It shouldn’t come as a surprise that a film by someone with a background in fashion will be stylish and Nocturnal Animals very much is. At least however there is a lot of substance to this movie that displays Ford’s growing skill as a film maker, with his choices of shooting a movie this ambitious and delivering it with dark and toxic panache. Tom Ford shows that he contributes just as much to cinema as he does to fashion and can bridge the gap with stylish ease. And the way he paces the film as a slow-burning one suits the unwinding tales of darkness that we come to view. While Nocturnal Animals is splendidly lensed and filled with intoxicating imagery that will be difficult to swat away, it is the stories that unfurl that catches the eye as well. Sometimes films that have an arty look can descend into pretentiousness, but Nocturnal Animals is refreshingly not one of them as the narratives it creates and the execution of each are gripping without being confusing. The three stories at play, the drama of Susan having her misdeeds laid bare, the southern revenge tale and the recollections of the past are all extremely well observed and presented. The editing between the three showcases the links between them and thankfully you are not left scratching your head over which part is the present, past and which is the fiction. It is almost like watching two films in one, yet the way that they dovetail in acerbic fashion and cast a spell, it is hard to tear your eyes away from the dark movie at play. There is something very surreal about watching Nocturnal Animals as it weaves together everything and through visuals, it brings out different shifts in genre and tone that are adroitly handled. For example, you have the grotesque opening at Susan’s art exhibition that reveals her inner demons and ugliness beneath the veneer that points to drama in her life, then within minutes once the book is opened, a lot of noir-like tension is employed in the violent tale of an ordinary man pushed to the edge until he is capable of brutality himself. Apart from the occasional languors, Nocturnal Animals keeps you watching as narratives unfold with certain symmetry( many shots mirror each other as momentum grows), that Susan becomes very much aware of. While physical violence is at the heart of the tale, there is the emotional violence inflicted on Susan as she is forced to evaluate her past that opens up like a gaping wound and threatens to drown her. At various points of the film, we see Susan dropping the book because it hits so close to home and the way the camera lingers on her pained face, says a lot about how guilty she feels about her treatment of Edward. It would have been a cheap shot to feature Edward in the present being pleased with his revenge, but thankfully Tom Ford jettisons that predictable idea by leaving him in the past, which only causes the impact his book has on Susan to heighten largely. Some may find Nocturnal Animals too stylised and a little bit cold, but that is to miss the level of attention the film has to each story and how they compliment the other by slowly meshing together. A lot of tension and suspense is given to Nocturnal Animals through the score, that swells and builds with the feeling of work by Bernard Herrmann and the music he provided for Hitchcock.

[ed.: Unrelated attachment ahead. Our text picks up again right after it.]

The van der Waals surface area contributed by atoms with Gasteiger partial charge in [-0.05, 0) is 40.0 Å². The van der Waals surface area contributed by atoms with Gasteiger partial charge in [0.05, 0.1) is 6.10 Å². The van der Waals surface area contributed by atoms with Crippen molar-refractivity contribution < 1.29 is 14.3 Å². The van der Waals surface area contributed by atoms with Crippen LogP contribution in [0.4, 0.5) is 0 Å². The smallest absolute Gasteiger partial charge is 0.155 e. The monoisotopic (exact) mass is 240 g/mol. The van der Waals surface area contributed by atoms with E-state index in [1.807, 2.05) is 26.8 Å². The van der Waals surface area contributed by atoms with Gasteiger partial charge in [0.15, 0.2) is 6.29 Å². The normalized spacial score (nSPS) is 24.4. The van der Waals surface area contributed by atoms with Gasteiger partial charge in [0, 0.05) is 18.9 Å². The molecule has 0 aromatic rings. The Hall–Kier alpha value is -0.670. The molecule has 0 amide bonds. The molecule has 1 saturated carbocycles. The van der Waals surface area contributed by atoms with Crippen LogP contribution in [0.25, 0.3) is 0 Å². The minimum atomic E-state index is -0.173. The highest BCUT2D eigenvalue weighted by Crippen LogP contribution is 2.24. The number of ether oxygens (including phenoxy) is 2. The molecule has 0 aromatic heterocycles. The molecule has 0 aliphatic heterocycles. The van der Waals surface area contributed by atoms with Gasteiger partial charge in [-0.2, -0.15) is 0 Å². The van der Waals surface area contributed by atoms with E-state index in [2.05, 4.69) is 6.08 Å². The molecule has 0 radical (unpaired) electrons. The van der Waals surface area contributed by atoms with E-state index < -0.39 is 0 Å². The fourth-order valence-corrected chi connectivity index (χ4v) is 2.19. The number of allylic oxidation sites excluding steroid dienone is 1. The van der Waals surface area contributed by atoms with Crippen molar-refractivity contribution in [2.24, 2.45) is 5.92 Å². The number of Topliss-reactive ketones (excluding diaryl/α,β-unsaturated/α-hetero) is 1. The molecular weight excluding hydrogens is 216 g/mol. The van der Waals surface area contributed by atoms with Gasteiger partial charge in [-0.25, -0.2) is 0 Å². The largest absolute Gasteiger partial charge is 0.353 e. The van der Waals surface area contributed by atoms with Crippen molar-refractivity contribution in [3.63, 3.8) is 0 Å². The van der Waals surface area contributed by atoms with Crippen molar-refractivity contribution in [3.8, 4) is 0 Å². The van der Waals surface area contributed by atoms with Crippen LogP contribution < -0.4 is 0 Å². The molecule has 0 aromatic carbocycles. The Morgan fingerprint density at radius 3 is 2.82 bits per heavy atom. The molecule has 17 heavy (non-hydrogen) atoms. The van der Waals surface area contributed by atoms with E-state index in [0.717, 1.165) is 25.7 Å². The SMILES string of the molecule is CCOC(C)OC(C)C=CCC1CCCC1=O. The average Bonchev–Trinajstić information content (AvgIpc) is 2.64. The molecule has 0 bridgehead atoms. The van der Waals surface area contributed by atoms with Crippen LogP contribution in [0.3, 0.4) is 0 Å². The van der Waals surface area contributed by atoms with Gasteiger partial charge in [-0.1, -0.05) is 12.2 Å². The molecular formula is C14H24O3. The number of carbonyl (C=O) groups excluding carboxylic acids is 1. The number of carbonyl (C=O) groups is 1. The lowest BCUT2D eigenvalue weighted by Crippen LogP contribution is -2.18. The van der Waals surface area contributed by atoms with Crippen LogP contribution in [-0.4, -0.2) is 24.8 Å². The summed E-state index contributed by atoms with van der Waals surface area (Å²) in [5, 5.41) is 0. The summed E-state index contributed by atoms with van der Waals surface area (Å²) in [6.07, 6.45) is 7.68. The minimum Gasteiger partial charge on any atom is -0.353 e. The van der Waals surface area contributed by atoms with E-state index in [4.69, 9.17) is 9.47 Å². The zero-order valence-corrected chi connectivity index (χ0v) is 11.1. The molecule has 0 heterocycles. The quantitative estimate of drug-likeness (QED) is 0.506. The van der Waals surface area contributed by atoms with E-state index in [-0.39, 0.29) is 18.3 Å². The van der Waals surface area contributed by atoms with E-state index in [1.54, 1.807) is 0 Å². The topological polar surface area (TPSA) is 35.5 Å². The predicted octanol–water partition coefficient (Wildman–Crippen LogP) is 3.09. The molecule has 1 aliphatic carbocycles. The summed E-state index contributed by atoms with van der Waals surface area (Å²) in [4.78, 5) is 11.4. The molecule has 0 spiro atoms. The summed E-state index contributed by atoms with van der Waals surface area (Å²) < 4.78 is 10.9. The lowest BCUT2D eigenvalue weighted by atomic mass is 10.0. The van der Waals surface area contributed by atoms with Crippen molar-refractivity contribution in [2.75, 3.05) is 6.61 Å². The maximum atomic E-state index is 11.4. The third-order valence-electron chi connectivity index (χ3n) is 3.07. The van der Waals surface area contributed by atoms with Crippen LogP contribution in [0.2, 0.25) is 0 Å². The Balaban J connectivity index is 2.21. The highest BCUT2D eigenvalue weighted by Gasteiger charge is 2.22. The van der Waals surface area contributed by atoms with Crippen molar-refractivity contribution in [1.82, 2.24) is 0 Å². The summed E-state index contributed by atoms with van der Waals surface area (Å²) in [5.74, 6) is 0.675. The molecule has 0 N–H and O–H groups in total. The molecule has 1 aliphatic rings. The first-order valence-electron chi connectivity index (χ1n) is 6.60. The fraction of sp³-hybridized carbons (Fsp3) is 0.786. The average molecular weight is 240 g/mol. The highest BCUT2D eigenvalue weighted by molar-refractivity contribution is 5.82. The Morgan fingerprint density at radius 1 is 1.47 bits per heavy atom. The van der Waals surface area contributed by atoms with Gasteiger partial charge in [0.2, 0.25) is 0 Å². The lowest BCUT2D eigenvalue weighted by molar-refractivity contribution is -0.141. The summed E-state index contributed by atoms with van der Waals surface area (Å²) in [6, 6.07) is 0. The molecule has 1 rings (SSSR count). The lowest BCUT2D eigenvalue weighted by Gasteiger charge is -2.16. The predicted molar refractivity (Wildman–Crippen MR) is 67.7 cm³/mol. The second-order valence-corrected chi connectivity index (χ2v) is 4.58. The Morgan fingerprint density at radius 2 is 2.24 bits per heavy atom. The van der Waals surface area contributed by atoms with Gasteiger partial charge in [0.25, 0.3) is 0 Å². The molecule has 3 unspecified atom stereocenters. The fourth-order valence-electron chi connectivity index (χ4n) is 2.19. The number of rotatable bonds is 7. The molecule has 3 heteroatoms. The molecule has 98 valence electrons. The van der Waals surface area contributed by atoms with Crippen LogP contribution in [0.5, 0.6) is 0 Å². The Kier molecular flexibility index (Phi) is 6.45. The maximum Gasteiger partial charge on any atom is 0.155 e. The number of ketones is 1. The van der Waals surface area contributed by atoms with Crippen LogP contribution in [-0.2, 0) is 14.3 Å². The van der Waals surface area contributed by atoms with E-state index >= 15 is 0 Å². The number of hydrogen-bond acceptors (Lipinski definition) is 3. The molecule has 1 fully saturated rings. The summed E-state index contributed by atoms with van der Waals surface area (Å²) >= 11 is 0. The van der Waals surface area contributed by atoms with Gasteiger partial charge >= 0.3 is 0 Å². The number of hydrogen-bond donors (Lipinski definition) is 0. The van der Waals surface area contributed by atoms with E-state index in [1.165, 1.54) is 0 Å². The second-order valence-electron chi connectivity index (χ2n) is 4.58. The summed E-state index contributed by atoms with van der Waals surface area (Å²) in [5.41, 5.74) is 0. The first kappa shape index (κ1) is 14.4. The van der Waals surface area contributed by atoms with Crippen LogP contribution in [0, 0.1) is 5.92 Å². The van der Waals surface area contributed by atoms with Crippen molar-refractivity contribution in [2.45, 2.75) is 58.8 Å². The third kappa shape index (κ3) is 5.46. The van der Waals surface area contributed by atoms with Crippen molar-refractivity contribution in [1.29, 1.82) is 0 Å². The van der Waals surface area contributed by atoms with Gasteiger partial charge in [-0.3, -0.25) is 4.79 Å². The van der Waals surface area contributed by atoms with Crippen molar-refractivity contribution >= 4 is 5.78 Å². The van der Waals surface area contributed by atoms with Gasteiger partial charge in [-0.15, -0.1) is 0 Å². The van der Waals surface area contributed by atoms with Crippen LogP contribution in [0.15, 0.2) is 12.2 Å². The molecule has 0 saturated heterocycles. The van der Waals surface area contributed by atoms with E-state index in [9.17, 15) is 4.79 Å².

Amy Adams turns in an outstandingly nuanced turn as Susan, whose hollow, haunted and brittle existence is given a kicking in the guts by the book she receives that causes her to confront the bad past decisions she made. Adams does so much acting with her face that is riveting to watch even when she is silent. You witness the sadness, pain and regret in those large blue eyes and it is quite something to watch how subtle her acting is as she gets right under the skin of the character. Adams has become one of my favourite actresses over the years, and with her turn in Nocturnal Animals, it displays everything I find riveting about her acting style and effectiveness. I wouldn’t be surprised if Amy Adams is up for many awards come next year for her exemplary portrayal. Jake Gyllenhaal pulls double duty by playing both the Edward from the past who was sensitive and the literary counterpart of the vengeful Tony. Gyllenhaal effortlessly judges the differences in the characters and makes each an individual, that still ties in with a certain duality that Nocturnal Animals has going in. From the wide-eyed and nice enthusiasm of Edward in years gone by to the boiling cauldron of repressed anger that is Tony, Gyllenhaal knocks both roles out of the park. Michael Shannon is one of the most versatile actors in my opinion and I always enjoy seeing him pop up in movies. It’s safe to say I was mightily impressed with his supporting turn as the gruff and embittered detective, who is the man who wants to see justice done for Tony and has had enough of all the horror he has seen that has gone unpunished. This weariness, as well as level of sarcasm is brought to the part with a sense of dark charisma from Michael Shannon. Unrecognisable in the part of the sinister redneck monster who terrorises Tony and his family, Aaron Taylor-Johnson exudes such a grimy menace and psychopathic tendencies that you feel genuinely frightened by his strange presence in this unusual movie. You can practically feel the dirtiness of the character as it radiates off the screen with a malicious grin. Isla Fisher appears in a small but integral part of the kidnapped wife in the book Edward has written and the fact that she has a resemblance to Amy Adams gives another level of acidic side-swiping to the narrative as Susan is left reeling by what she reads. Armie Hammer does well with what he is given as the philandering husband, while a scene-stealing Laura Linney makes her presence felt portraying Susan’s nasty and bigoted mother.